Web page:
This week we are focussing on Rivers but using a variety of English skills. Activity 1 is dictionary based, learning new technical vocabulary about rivers that the children will need to be using in other activities for the week – including the field sketch! Activity 2 is based on the book River Story by Meredith Hooper. Don’t worry if you haven’t bought a copy of the book because there are readings of it on YouTube, a link is included on the activity page. Activity 3 uses a poem called The River (strangely enough!!) by Valerie Bloom. Do try to listen to the poet reciting it herself (link included on activity page) and please encourage your child to try to learn at least some of it. Performing the poem practises the useful skills of not just memory but all those performance skills – intonation, expression, volume, tone of voice. I’m sure that family members that you cannot physically be with at the moment would love a virtual recital on Zoom or other social media! Spellings this week are all the –ous suffix. Have a good week!
This week in maths we will continue to learn about the perimeter and area of shapes. You will find the links below to the videos. We have also included optional games and problem solving to work on both individually and as a family.
In this lesson we will consider the processes of melting and freezing and explore how materials behave when they are heated or cooled. By the end of this lesson we should know that different materials melt at different temperatures and will be able to define melting and freezing.
Enjoy learning and singing this song about a river's journey, there is a echo track to help you work on it line by line.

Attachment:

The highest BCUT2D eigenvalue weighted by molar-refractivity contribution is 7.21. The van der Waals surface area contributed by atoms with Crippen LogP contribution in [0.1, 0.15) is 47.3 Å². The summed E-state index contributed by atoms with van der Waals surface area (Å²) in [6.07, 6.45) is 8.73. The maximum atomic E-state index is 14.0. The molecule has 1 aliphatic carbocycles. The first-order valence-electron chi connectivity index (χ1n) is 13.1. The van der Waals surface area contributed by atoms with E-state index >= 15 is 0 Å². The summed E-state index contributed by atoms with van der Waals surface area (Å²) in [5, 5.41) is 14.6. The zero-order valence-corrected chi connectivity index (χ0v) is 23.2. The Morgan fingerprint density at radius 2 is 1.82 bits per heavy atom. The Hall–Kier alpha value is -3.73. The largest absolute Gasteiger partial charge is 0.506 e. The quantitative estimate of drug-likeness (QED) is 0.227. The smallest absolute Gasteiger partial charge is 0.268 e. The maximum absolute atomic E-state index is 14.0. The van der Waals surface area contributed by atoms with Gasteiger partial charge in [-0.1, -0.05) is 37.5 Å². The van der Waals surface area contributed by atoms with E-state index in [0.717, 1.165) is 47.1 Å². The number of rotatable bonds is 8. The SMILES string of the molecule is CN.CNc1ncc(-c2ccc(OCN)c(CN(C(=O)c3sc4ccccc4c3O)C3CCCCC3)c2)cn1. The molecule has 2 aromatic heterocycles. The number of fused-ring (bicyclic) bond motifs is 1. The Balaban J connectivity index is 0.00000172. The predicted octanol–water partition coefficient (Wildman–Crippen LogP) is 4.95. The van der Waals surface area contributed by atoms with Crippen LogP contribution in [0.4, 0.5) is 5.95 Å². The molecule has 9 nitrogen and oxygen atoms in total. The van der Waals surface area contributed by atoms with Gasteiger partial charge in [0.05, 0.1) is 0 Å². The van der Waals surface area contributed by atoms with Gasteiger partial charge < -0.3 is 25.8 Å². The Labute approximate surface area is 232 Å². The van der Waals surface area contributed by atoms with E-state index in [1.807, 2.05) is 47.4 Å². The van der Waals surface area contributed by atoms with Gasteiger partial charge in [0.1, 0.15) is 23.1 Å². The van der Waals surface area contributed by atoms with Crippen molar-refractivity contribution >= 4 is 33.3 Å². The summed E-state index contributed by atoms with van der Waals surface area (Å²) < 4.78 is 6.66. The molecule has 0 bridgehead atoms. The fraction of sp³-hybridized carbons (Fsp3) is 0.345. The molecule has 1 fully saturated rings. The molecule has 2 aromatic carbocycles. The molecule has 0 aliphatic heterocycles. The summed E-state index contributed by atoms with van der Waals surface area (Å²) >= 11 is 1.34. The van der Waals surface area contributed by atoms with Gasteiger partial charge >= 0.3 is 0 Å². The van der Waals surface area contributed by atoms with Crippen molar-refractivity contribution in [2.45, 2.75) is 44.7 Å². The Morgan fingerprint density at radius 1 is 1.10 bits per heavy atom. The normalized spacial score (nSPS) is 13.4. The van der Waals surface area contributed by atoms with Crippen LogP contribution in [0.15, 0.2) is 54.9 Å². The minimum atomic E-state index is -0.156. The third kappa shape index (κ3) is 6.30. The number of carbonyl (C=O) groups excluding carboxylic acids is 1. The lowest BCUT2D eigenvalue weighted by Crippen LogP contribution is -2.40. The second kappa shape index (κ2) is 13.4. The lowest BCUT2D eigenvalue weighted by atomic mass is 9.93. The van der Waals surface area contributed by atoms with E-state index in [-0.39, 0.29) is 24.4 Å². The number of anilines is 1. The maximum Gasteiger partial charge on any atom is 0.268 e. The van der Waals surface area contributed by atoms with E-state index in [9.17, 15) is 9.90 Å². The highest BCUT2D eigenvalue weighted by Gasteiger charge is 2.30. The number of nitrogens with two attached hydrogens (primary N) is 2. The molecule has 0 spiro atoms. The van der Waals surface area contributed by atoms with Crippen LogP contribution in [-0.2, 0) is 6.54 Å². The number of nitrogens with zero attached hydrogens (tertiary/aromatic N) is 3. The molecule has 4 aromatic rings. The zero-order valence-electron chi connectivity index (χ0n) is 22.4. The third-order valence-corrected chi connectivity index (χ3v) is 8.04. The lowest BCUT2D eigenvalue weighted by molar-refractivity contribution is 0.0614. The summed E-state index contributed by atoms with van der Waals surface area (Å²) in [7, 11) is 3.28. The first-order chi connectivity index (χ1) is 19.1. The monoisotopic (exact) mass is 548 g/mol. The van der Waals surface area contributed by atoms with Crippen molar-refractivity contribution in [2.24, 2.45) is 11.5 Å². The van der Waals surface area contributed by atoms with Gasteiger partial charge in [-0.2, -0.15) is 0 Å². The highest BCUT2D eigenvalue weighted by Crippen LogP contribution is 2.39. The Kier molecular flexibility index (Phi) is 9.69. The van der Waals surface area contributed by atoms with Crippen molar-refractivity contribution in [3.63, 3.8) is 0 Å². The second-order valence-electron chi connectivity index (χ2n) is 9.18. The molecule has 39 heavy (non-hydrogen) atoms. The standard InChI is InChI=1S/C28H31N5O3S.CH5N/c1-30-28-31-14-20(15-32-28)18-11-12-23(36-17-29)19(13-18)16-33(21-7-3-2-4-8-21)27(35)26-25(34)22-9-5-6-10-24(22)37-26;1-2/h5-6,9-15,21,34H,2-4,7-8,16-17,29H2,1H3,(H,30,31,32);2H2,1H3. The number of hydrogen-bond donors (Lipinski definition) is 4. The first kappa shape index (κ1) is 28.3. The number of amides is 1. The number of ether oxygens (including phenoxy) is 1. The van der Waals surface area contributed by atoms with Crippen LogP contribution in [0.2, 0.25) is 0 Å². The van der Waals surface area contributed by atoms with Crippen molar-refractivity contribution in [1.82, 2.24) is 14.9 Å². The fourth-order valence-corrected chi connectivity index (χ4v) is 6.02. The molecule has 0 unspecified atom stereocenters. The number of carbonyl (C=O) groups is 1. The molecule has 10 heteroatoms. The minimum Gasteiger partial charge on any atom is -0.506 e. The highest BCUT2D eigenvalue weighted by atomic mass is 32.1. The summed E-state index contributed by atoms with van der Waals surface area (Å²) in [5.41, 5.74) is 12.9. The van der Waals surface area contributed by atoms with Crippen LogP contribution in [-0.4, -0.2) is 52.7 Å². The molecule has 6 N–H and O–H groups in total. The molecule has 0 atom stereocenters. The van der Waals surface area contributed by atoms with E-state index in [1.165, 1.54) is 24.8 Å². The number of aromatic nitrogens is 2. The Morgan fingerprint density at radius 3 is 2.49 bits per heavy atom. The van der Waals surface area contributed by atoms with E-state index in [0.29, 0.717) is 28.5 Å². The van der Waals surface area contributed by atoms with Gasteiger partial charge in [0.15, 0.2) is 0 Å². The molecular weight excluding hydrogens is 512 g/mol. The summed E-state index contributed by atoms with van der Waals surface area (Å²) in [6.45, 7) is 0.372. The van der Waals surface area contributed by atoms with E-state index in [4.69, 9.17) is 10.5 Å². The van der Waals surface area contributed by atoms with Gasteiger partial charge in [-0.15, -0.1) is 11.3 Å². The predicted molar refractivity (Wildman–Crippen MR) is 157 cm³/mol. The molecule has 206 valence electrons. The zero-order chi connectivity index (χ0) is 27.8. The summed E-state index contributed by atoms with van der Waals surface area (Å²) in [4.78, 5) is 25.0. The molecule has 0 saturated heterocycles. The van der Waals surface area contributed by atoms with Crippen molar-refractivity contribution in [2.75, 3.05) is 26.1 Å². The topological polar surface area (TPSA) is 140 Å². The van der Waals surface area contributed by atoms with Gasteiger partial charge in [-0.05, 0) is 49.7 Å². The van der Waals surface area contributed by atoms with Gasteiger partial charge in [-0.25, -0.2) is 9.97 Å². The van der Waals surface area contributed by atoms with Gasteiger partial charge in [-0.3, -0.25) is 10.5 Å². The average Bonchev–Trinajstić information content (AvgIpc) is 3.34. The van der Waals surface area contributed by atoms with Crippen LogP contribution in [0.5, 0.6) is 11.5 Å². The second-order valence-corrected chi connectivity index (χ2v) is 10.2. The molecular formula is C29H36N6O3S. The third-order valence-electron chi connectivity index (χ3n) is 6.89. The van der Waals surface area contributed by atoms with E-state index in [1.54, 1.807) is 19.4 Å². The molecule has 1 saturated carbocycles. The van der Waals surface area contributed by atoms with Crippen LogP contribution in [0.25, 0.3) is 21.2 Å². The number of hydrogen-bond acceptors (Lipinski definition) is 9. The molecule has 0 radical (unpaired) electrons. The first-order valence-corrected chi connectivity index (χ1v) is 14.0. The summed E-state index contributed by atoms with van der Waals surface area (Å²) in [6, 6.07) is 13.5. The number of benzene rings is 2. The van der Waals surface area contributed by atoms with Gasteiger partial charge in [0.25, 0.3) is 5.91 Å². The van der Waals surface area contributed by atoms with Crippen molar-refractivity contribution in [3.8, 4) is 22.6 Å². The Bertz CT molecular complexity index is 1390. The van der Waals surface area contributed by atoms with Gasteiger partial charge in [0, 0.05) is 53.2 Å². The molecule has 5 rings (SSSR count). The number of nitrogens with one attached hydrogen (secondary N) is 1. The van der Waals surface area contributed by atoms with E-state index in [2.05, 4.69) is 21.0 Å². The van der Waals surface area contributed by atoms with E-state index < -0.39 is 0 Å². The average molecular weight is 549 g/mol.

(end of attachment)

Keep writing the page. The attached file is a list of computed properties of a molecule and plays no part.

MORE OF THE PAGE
If we had been in school this half term, we would have been enjoying our ‘Chance to Shine’ cricket sessions. Although we cannot be in school, ‘Chance to Shine’ have created lessons that you can follow at home, so you can still practise your cricketing skills!
Click on the link to watch the lesson and then use the activity sheet attached to set up your skills training!
Have fun and, as always, we would love to see any photos or videos of how you got on!
A river is a moving body of water that flows from its source on high ground, across land, and then into another body of water, which could be a lake, the sea, an ocean or even another river.
A river flows along a channel with banks on both sides and a bed at the bottom. If there is lots of rainfall, or snow or ice melting, rivers often rise over the top of their banks and begin to flow onto the floodplains at either side.
Rivers usually begin in upland areas, when rain falls on high ground and begins to flow downhill. They always flow downhill because of gravity.
They then flow across the land - meandering - or going around objects such as hills or large rocks. They flow until they reach another body of water.
As rivers flow, they erode - or wear away - the land. Over a long period of time rivers create valleys, or gorges and canyons if the river is strong enough to erode rock. They take the sediment - bits of soil and rock - and carry it along with them.
Small rivers are usually known as streams, brooks or creeks. If they flow from underground they are called springs.
We would like you to watch the videos below and read the information links provided to find out about the parts of a river at each stage of its journey. When you have done this complete the learning activities.
This week your challenge is to make a field sketch of a river! Open the pdf below to see lots of tips, examples and suggestions.
A field sketch is simply a sketch or drawing that is done outside and highlights geographical features of a place. It includes labels to show features, so on a field sketch of a river you should be using some of the technical vocabulary you have been learning this week such as flow, current, up/down stream, flood plain, erosion, meander, tributary etc. Lines to labels should be drawn with a ruler – keep it neat!